Furthermore, the masses in these less developed countries are caught up in a swirl of emotion -envy towards people living in affluent countries, namely the United States, and exasperation concerning the desperate plight of those unfortunate people who are being bombed. There is also an undercurrent of accumulated discontent towards an America that continues to support Israel in the face of United Nations resolutions regarding the conflict in Palestine, and an America that concentrates most of its foreign aid to Israel and Egypt and not to helping the poor. This is why their Muslim blood churns as scenes of tragedy involving innocent people are televised repeatedly, even though they know it is part of an anti-terrorist campaign.

Why then did these Asian countries - setting aside countries such as Japan, Korea and Thailand where not many Muslims live - offer their support to the battle against terrorism? The reasons may be as follows: (1) Less developed countries will be unable to pursue their course of modernization if they tolerate terrorist activity; (2) Terrorism can cause serious direct damage to tourism and exports; (3) Their heavy dependence on the U.S. economy and U.S.-led international finance; (4) Government finances have been strained following the financial crisis, giving them no choice but to fall into line with the United States and Japan.

As has been demonstrated in the Gulf War, U.S. military power is important in resolving domestic and overseas conflicts, and it is difficult not to support the United States in its war of defense.

However, let me make a point here. APEC, as its name suggests, originated as a forum for economic cooperation, not for political discussion. It was U.S. President Bill Clinton who steered APEC in the wrong direction by holding his first meeting with Chinese leaders at the Seattle meeting following the Tienammen Square incident in 1993. Then in 1999 U.S. and Chinese leaders discussed the East Timor issue at the New Zealand meeting. And marking the third occasion, leaders of the two countries held their first meeting in the immediate aftermath of the terrorist attacks on New York.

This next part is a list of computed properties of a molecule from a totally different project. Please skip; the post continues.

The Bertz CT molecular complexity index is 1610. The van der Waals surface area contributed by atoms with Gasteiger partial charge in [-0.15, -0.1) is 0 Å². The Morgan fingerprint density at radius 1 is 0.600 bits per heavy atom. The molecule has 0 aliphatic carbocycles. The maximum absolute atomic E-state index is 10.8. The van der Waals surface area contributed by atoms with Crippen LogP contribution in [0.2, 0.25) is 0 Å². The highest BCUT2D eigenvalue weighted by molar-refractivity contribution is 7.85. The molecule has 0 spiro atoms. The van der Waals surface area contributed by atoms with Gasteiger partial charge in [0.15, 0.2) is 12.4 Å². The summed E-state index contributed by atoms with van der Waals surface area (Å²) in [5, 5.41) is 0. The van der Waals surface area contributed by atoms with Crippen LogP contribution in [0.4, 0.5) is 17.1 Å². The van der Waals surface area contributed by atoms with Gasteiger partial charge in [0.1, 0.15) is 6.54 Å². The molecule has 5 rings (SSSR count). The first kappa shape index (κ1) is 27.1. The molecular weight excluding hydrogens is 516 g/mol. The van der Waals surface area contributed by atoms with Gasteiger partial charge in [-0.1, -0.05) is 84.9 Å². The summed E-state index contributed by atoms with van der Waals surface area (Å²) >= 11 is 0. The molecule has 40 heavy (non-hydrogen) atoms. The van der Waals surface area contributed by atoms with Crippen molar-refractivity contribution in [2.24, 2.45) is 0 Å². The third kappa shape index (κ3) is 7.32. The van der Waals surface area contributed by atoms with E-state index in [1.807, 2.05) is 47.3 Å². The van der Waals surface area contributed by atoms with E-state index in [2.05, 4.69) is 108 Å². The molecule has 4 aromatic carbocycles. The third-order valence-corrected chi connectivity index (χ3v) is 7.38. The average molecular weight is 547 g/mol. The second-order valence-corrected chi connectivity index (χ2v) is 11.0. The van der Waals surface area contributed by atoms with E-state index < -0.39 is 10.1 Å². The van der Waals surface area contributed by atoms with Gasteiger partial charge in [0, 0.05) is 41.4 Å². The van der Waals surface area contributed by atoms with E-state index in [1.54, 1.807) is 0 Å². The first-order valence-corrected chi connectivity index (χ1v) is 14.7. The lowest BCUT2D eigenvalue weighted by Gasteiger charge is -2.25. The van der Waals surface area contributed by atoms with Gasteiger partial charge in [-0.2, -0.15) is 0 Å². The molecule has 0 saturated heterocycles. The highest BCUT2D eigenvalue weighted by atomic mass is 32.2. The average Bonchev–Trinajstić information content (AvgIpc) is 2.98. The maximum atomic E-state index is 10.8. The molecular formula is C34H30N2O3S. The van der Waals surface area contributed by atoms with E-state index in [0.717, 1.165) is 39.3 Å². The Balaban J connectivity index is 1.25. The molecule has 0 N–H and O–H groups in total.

I consider this the "politicization" of APEC and believe it is undesirable. There is an overwhelming number of extremely important international economic issues in the world today that require solutions, and the resolution of these issues would in turn be effective in resolving the political problems. I would also add that, one step at a time - from the Osaka Declaration to the Bogor Declaration - we have been setting course in the right direction towards global economic development. As a matter of fact, the main part of the Shanghai declaration calls for forcefully promoting liberalization of trade tariffs in line with the Bogor Declaration, and has reconfirmed the need for regional cooperation. For example, it expresses powerful support for the Chenmai Initiative engineered under Japanese leadership - an alternative proposal to the Asian Monetary Fund that was discarded due to opposition from the United States and China. APEC should not stray from such a path of economic cooperation.

The writer is Director of the International Center for the Study of East Asian Development. He contributed this comment to the Sankei Shimbun.
The English-Speaking Union of Japan

市村 眞一 / 国際東アジア研究センター所長

2001年 11月 20日








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English Speaking Union of Japan > Japan in Their Own Words (JITOW) > Asia - Against Terrorism but Ambivalent Towards Bombing